The name Chyle finds its origins with the ancient Anglo-Saxons
. It was given to one who worked as a military officer in the 10th century, probably comparable to a modern sergeant. In the Old English, it was rendered cild,
which meant child. It was applied to the rank above the common soldier in that period, probably because they were in charge of "children." Later, in the 13th and 14th centuries, it came to denote a young man in training for the knighthood.
Early Origins of the Chyle family
The surname Chyle was first found in Hertfordshire
. However, some of the family were found at Wanstead in Essex
in later years. "The village is situated on the borders of Waltham Forest, near the main road from London to Cambridge; and is principally worthy of note as the site of Wanstead House, built in 1715, by Sir Richard (son of Sir Josiah) Child, created Viscount Castlemain in 1718, and Earl of Tylney in 1731. This splendid mansion was considerably enlarged and embellished by his descendants, and was surrounded by a very extensive park, laid out with great taste, and interspersed with gardens, pleasure-grounds, and grottos." CITATION[CLOSE]
Lewis, Samuel, A Topographical Dictionary of England. Institute of Historical Research, 1848, Print.
Early History of the Chyle family
This web page shows only a small excerpt of our Chyle research.Another 148 words (11 lines of text) covering the years 1086, 1280, 1379, 1784, 1606, 1697, 1660, 1697, 1690, 1630, 1699, 1673, 1677, 1703, 1702, 1703, 1642, 1713, 1698, 1702, 1705, 1708, 1674, 1721, 1713, 1715 and 1715 are included under the topic Early Chyle History in all our PDF Extended History products and printed products wherever possible.
Chyle Spelling Variations
The English language only became standardized in the last few centuries; therefore, spelling variations
are common among early Anglo-Saxon
names. As the form of the English language changed, even the spelling of literate people's names evolved. Chyle has been recorded under many different variations, including Child, Childe, Childs, Childes and others.
Early Notables of the Chyle family (pre 1700)
Notables of the family at this time include William Child (1606-1697), an English composer and organist, First Organist of the Chapel Royal (1660-1697); Sir John Child, 1st Baronet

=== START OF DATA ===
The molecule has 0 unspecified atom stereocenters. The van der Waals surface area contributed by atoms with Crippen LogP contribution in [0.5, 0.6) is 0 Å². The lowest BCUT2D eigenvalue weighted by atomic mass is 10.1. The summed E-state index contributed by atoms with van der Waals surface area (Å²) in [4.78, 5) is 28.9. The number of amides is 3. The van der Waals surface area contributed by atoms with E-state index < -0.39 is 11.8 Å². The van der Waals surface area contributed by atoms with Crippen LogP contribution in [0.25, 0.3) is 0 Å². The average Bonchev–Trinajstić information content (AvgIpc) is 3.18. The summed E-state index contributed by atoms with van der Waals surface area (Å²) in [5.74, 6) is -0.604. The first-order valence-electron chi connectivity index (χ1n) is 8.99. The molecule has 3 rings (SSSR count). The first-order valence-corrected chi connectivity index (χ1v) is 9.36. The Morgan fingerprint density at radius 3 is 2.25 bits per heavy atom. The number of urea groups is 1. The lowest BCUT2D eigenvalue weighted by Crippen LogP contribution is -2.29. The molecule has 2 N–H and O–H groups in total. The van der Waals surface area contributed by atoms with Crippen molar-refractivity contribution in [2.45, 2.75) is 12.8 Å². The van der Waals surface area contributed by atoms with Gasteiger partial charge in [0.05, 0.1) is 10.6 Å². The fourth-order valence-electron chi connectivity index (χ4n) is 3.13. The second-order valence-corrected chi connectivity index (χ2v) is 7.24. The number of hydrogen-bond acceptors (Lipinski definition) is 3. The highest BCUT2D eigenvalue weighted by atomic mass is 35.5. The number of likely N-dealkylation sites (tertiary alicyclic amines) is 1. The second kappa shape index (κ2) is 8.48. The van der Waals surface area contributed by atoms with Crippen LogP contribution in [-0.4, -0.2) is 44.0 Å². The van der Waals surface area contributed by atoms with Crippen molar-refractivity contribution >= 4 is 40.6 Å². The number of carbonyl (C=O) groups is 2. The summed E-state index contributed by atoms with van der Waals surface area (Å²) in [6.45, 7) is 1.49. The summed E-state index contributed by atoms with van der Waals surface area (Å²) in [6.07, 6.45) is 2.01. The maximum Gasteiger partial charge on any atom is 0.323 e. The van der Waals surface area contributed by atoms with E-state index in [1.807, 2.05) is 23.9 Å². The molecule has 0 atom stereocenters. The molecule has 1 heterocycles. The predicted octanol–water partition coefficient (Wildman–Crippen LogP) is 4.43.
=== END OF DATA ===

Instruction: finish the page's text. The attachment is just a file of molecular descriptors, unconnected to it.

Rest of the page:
(died 1690), Governor of Bombay, first governor-general of the British settlements in India; Sir Josiah Child of Wanstead, 1st Baronet
(1630-1699), English merchant... Another 82 words (6 lines of text) are included under the topic Early Chyle Notables in all our PDF Extended History products and printed products wherever possible.
Migration of the Chyle family to the New World and Oceana
For many English families, the political and religious disarray that shrouded England
made the far away New World an attractive prospect. On cramped disease-ridden ships, thousands migrated to those British colonies that would eventually become Canada and the United States. Those hardy settlers that survived the journey often went on to make important contributions to the emerging nations in which they landed. Analysis of immigration records indicates that some of the first North American immigrants bore the name Chyle or a variant listed above: Joseph Childs who settled in Watertown, Massachusetts, and became a freeman in 1654. Benjamin Childs of Roxbury, Massachusetts, lived at what is now Brookline, Massachusetts. Benjamin's son Ephraim was killed by the Indians at Northfield on September 4th in the year 1675.
Contemporary Notables of the name Chyle (post 1700)
- Walter J. Chyle Jr., American Republican politician, Member of Kentucky State House of Representatives 23rd District, 1952-53 CITATION[CLOSE]
The Political Graveyard: Alphabetical Name Index. (Retrieved 2015, November 17) . Retrieved from http://politicalgraveyard.com/alpha/index.html
Chyle Family Crest Products
- ^ Lewis, Samuel, A Topographical Dictionary of England. Institute of Historical Research, 1848, Print.
- ^ The Political Graveyard: Alphabetical Name Index. (Retrieved 2015, November 17) . Retrieved from http://politicalgraveyard.com/alpha/index.html